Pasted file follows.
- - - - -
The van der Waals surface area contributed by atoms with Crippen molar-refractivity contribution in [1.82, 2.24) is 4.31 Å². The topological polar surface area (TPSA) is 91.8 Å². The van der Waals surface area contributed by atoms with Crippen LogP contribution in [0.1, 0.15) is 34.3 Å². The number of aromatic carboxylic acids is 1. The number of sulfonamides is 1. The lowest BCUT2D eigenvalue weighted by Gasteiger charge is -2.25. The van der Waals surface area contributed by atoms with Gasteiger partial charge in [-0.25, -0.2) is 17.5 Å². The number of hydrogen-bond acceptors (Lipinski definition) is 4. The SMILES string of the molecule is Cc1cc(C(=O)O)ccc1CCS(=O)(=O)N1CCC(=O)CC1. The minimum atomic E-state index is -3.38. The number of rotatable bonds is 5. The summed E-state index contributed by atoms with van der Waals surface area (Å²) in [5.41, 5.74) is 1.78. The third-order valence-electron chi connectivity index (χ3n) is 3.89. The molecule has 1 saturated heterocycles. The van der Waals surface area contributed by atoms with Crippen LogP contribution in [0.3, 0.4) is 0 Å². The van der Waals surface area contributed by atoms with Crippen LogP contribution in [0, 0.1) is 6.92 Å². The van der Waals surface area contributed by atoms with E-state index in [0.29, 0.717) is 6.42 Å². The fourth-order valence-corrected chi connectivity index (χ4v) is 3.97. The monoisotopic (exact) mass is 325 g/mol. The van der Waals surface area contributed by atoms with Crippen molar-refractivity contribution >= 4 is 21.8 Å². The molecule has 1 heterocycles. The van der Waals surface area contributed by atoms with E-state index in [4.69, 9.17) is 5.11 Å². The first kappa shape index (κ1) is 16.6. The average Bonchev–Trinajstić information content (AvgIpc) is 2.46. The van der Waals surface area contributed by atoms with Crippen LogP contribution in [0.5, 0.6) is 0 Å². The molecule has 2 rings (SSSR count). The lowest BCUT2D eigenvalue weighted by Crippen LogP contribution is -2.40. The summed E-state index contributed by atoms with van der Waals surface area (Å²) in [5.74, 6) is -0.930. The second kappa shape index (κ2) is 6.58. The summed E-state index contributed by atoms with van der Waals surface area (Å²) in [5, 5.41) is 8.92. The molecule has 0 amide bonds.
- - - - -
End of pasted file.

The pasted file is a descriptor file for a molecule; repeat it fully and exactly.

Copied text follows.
The van der Waals surface area contributed by atoms with Crippen molar-refractivity contribution in [1.82, 2.24) is 4.31 Å². The topological polar surface area (TPSA) is 91.8 Å². The van der Waals surface area contributed by atoms with Crippen LogP contribution in [0.1, 0.15) is 34.3 Å². The number of aromatic carboxylic acids is 1. The number of sulfonamides is 1. The lowest BCUT2D eigenvalue weighted by Gasteiger charge is -2.25. The van der Waals surface area contributed by atoms with Gasteiger partial charge in [-0.25, -0.2) is 17.5 Å². The number of hydrogen-bond acceptors (Lipinski definition) is 4. The SMILES string of the molecule is Cc1cc(C(=O)O)ccc1CCS(=O)(=O)N1CCC(=O)CC1. The minimum atomic E-state index is -3.38. The number of rotatable bonds is 5. The summed E-state index contributed by atoms with van der Waals surface area (Å²) in [5.41, 5.74) is 1.78. The third-order valence-electron chi connectivity index (χ3n) is 3.89. The molecule has 1 saturated heterocycles. The van der Waals surface area contributed by atoms with Crippen LogP contribution in [0.3, 0.4) is 0 Å². The van der Waals surface area contributed by atoms with Crippen LogP contribution in [0, 0.1) is 6.92 Å². The van der Waals surface area contributed by atoms with E-state index in [0.29, 0.717) is 6.42 Å². The fourth-order valence-corrected chi connectivity index (χ4v) is 3.97. The monoisotopic (exact) mass is 325 g/mol. The van der Waals surface area contributed by atoms with Crippen molar-refractivity contribution >= 4 is 21.8 Å². The molecule has 1 heterocycles. The van der Waals surface area contributed by atoms with E-state index in [4.69, 9.17) is 5.11 Å². The first kappa shape index (κ1) is 16.6. The average Bonchev–Trinajstić information content (AvgIpc) is 2.46. The van der Waals surface area contributed by atoms with Crippen LogP contribution in [0.5, 0.6) is 0 Å². The molecule has 2 rings (SSSR count). The lowest BCUT2D eigenvalue weighted by Crippen LogP contribution is -2.40. The summed E-state index contributed by atoms with van der Waals surface area (Å²) in [5.74, 6) is -0.930. The second kappa shape index (κ2) is 6.58. The summed E-state index contributed by atoms with van der Waals surface area (Å²) in [5, 5.41) is 8.92. The molecule has 0 amide bonds.